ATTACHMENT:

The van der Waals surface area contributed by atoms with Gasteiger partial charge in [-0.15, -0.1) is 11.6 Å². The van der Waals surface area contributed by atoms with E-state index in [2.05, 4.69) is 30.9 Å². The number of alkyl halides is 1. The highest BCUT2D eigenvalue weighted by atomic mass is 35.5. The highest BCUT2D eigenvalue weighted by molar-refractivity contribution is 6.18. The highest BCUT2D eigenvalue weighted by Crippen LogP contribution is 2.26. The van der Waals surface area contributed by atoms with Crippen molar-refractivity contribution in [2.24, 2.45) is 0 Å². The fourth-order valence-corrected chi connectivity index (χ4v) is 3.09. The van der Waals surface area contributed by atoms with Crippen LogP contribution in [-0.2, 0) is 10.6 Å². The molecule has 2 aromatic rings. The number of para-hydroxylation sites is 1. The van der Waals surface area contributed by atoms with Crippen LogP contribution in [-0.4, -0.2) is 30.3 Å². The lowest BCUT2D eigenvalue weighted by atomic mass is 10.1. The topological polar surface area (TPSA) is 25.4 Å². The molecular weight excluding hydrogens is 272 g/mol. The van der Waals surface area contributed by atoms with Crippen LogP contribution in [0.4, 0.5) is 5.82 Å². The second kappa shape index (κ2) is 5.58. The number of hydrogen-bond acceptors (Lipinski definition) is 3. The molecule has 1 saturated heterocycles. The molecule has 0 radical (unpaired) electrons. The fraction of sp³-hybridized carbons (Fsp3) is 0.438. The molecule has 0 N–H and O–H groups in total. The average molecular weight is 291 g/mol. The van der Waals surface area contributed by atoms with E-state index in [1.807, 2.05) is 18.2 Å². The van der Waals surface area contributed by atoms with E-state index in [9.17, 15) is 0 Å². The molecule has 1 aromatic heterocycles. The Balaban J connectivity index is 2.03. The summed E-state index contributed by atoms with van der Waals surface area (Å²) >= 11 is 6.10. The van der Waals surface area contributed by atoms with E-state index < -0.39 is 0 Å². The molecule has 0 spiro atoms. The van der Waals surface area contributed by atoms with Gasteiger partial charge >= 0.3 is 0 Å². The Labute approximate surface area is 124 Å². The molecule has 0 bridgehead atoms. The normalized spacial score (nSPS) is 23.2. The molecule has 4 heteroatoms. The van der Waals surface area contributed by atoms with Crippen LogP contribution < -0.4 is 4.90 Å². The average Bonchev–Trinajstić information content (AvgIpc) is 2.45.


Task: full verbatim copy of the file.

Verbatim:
The van der Waals surface area contributed by atoms with Gasteiger partial charge in [-0.15, -0.1) is 11.6 Å². The van der Waals surface area contributed by atoms with E-state index in [2.05, 4.69) is 30.9 Å². The number of alkyl halides is 1. The highest BCUT2D eigenvalue weighted by atomic mass is 35.5. The highest BCUT2D eigenvalue weighted by molar-refractivity contribution is 6.18. The highest BCUT2D eigenvalue weighted by Crippen LogP contribution is 2.26. The van der Waals surface area contributed by atoms with Crippen molar-refractivity contribution in [2.24, 2.45) is 0 Å². The fourth-order valence-corrected chi connectivity index (χ4v) is 3.09. The van der Waals surface area contributed by atoms with Crippen LogP contribution in [-0.2, 0) is 10.6 Å². The molecule has 2 aromatic rings. The number of para-hydroxylation sites is 1. The van der Waals surface area contributed by atoms with Crippen LogP contribution in [-0.4, -0.2) is 30.3 Å². The lowest BCUT2D eigenvalue weighted by atomic mass is 10.1. The topological polar surface area (TPSA) is 25.4 Å². The molecular weight excluding hydrogens is 272 g/mol. The van der Waals surface area contributed by atoms with Crippen LogP contribution in [0.4, 0.5) is 5.82 Å². The second kappa shape index (κ2) is 5.58. The number of hydrogen-bond acceptors (Lipinski definition) is 3. The molecule has 1 saturated heterocycles. The molecule has 0 radical (unpaired) electrons. The fraction of sp³-hybridized carbons (Fsp3) is 0.438. The molecule has 0 N–H and O–H groups in total. The average molecular weight is 291 g/mol. The van der Waals surface area contributed by atoms with E-state index in [1.807, 2.05) is 18.2 Å². The van der Waals surface area contributed by atoms with E-state index in [9.17, 15) is 0 Å². The molecule has 1 aromatic heterocycles. The Balaban J connectivity index is 2.03. The summed E-state index contributed by atoms with van der Waals surface area (Å²) >= 11 is 6.10. The van der Waals surface area contributed by atoms with E-state index < -0.39 is 0 Å². The molecule has 0 spiro atoms. The van der Waals surface area contributed by atoms with Gasteiger partial charge >= 0.3 is 0 Å². The Labute approximate surface area is 124 Å². The molecule has 0 bridgehead atoms. The normalized spacial score (nSPS) is 23.2. The molecule has 4 heteroatoms. The van der Waals surface area contributed by atoms with Crippen LogP contribution < -0.4 is 4.90 Å². The average Bonchev–Trinajstić information content (AvgIpc) is 2.45.